Shirah Hecht on Common Desktop Software for Qualitative Data Analysis Part I: Pivot Tables in Excel: Open-Ended Survey Responses and Focus Group Comments

I am Shirah Hecht and am an independent researcher and non-profit program evaluator.  Qualitative data can be overwhelming, and challenging to reach valid conclusions.  Here is the first of two methods to move qualitative data efficiently from analysis to presentation using common desktop software.

Excel’s Pivot tables lets you flexibly create subgroups and report standard quantitative summary measures on them.  Learn about Excel Pivot Tables here. Use the simplest subgroup descriptors – count and percent – to categorize and summarize qualitative responses (i.e., narrative comments) in two steps.

STEP ONE.  Create the dataset.  Enter each comment into a cell, with “Comment” or the prompt-question as the header, and attach a unique ID to each.  Then, reading each comment, develop and enter codes for meaningful themes.  Each theme header is a “variable” for this new dataset.

The table shows sample results of this step: each response is in a cell in one column, with ID to the left.  Each column header to the right names a theme identified, with codes you enter below.

Hecht rev 1

STEP TWO.  Analyze the results. “Pivot” the coded results, to find the number and percentage of comments in each thematic category.

Here’s a basic “recipe” for Pivoting the coded results.

  • Place ID in the “Values” box (summary data) and use “Value Field Settings” to select COUNT.
  • Enter ID again as COUNT.  Then use “Show Values As” tab to select PERCENT IN COLUMN TOTAL.
  • Place the theme you’d like to trace (e.g. “Theme1”) in the “Row Labels” box.
  • Option: Place the comment header (“Comment”) in the “Row Labels” box also.

The resulting table shows the count and percent of responses in the different theme categories.

  • Double-click on a COUNT: a new window will show all those comments.
  • Re-code comments to clean categories conceptually; then refresh table.
  • Re-group, re-order and re-label categories for analysis and reporting.
  • Copy and paste comment lists or a table into your report.

This Pivot Table visual shows how you would see the three comments given above.

Hecht rev 2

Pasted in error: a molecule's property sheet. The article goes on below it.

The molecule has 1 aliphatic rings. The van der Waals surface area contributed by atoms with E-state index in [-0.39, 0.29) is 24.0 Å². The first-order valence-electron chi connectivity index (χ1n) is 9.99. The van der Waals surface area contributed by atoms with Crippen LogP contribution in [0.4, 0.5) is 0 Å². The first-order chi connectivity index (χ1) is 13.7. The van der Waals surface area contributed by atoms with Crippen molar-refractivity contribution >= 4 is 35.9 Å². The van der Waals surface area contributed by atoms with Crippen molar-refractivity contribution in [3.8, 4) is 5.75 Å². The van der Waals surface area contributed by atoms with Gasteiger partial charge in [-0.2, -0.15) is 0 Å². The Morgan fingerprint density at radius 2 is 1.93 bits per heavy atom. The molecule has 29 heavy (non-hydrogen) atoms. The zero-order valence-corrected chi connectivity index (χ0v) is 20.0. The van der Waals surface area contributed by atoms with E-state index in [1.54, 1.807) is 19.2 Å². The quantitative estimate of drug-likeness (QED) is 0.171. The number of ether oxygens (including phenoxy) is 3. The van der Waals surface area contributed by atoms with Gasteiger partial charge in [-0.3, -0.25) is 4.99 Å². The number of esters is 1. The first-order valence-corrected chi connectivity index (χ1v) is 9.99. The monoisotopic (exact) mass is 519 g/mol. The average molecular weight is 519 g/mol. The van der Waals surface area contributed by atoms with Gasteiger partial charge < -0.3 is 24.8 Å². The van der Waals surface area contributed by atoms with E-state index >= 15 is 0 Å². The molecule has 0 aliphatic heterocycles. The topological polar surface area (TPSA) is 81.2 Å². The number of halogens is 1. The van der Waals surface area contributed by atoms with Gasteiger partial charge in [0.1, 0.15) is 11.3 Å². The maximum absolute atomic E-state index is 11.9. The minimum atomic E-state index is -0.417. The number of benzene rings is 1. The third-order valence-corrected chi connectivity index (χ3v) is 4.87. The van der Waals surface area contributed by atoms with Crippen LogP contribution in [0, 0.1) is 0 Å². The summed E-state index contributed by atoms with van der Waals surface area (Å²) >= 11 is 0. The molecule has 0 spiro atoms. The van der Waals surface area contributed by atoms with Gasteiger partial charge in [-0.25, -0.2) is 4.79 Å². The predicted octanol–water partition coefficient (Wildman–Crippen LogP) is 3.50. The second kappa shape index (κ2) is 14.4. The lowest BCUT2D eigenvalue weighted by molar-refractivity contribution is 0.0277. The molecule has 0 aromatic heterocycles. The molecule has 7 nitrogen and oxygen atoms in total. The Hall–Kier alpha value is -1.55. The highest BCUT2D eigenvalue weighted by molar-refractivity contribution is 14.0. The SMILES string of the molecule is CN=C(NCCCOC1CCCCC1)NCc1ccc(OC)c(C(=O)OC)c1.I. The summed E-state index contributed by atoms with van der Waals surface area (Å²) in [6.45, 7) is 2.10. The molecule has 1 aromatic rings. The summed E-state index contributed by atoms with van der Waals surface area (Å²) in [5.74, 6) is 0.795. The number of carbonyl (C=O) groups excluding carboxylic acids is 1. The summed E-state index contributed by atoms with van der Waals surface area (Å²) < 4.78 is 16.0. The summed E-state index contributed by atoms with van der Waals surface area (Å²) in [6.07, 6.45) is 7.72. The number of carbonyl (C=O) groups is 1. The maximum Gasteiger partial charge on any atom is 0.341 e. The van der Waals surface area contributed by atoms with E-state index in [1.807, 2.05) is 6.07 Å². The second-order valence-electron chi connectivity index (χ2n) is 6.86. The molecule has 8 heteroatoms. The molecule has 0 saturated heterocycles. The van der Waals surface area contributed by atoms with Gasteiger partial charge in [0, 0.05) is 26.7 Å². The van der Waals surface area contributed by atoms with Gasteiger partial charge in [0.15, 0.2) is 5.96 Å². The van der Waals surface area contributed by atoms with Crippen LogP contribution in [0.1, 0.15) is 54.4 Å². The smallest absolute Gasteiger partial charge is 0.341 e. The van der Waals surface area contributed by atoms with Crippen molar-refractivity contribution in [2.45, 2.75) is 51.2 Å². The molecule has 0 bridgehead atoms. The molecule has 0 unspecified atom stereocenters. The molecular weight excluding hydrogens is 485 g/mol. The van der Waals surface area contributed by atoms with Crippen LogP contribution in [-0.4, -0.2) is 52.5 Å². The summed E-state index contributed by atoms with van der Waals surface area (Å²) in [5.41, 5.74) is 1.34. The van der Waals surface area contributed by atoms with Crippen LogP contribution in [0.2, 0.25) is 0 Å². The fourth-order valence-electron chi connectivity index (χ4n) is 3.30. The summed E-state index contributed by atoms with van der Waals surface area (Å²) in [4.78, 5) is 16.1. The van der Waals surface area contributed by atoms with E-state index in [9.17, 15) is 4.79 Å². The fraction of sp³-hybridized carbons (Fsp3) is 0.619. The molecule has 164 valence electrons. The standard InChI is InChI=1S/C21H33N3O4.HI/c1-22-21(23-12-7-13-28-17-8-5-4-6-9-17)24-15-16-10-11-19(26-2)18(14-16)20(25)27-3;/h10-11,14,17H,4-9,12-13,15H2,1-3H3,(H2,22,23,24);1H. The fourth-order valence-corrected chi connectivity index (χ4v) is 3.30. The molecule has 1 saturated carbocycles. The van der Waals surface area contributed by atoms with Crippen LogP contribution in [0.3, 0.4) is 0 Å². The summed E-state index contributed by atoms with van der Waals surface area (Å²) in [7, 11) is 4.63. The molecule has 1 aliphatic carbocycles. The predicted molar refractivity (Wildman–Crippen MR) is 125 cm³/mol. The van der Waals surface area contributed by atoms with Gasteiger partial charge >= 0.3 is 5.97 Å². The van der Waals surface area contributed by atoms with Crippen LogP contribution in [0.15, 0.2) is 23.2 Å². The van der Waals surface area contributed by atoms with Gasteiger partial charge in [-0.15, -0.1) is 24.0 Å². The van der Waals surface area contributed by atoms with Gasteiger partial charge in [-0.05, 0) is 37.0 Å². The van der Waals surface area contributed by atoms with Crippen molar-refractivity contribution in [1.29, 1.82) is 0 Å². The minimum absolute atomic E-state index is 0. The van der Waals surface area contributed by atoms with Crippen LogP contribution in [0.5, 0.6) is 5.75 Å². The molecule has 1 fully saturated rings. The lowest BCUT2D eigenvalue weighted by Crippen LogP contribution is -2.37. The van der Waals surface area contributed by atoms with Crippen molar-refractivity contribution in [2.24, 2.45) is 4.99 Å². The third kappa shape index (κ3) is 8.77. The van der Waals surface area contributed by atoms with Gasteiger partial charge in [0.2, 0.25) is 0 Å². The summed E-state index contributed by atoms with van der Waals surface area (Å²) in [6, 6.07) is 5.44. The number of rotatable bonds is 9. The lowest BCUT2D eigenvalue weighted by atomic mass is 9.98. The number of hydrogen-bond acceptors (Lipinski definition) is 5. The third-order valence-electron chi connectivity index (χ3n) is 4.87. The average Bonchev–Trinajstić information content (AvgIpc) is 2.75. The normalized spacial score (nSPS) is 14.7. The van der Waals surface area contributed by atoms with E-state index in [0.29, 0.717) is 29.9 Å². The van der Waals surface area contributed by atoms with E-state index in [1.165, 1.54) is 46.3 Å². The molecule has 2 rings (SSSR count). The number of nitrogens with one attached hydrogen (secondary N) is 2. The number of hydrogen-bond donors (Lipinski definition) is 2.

Lessons Learned:

  • Copy focus group comments easily into Excel by typing in paragraphs: person, colon, comment.
  • “Power through” coding.  Keep concepts clear: does it go in this category or another one?

Hot Tips:

  • Use one spreadsheet for each open-ended question.
  • For multiple codes, duplicate the comment with a new ID.
  • Create ID numbers for focus group comments, in discussion order.

Rad Resources: Pivot tables uses OLAP technology, which goes beyond the standard crosstab table.  You can learn more about the connection between the two here.

My favorite text for writing surveys, which include open-ended questions:  Seymour Sudman and Norman S. Bradburn, Asking Questions: A Practical Guide to Questionnaire Design.

Do you have questions, concerns, kudos, or content to extend this aea365 contribution? Please add them in the comments section for this post on the aea365 webpage so that we may enrich our community of practice. Would you like to submit an aea365 Tip? Please send a note of interest to . aea365 is sponsored by the American Evaluation Association and provides a Tip-a-Day by and for evaluators.

3 thoughts on “Shirah Hecht on Common Desktop Software for Qualitative Data Analysis Part I: Pivot Tables in Excel: Open-Ended Survey Responses and Focus Group Comments”

  1. Thank you Jens Hansen! You are also absolutely correct. I have not yet figured out how to explain *how* to develop those codes fully, which come from processing the information in your head, in light of your goals…with, yes, multiple codes for a given bit of content. With limited space, that couldn’t be explored here, even if I could explain it clearly.

    The part of “power through” that I do encourage is that, once you do have a sense of what themes you’re coding for, it’s easier to complete it without a lot of time-breaks in the middle. Otherwise, you may lose your “concept” that was driving your coding, which makes it hard to continue consistently and then to create a summary that reflects what you put in that category with some consistency.

  2. Good on you, Shirah, for sharing simple approaches to a complex process in a straightforward manner. In a sense, after labeling your data, you’ve used Excel to cut and sort – a process that was used in yesteryear by researchers undertaking QL research for its own sake or for evaluation purposes.

    Be cautious though, about the “Power Through” coding: it’s not always a straight forward matter of does it go in one category or another one? Sometimes it can go in both of them (as opposed to a mixed category).


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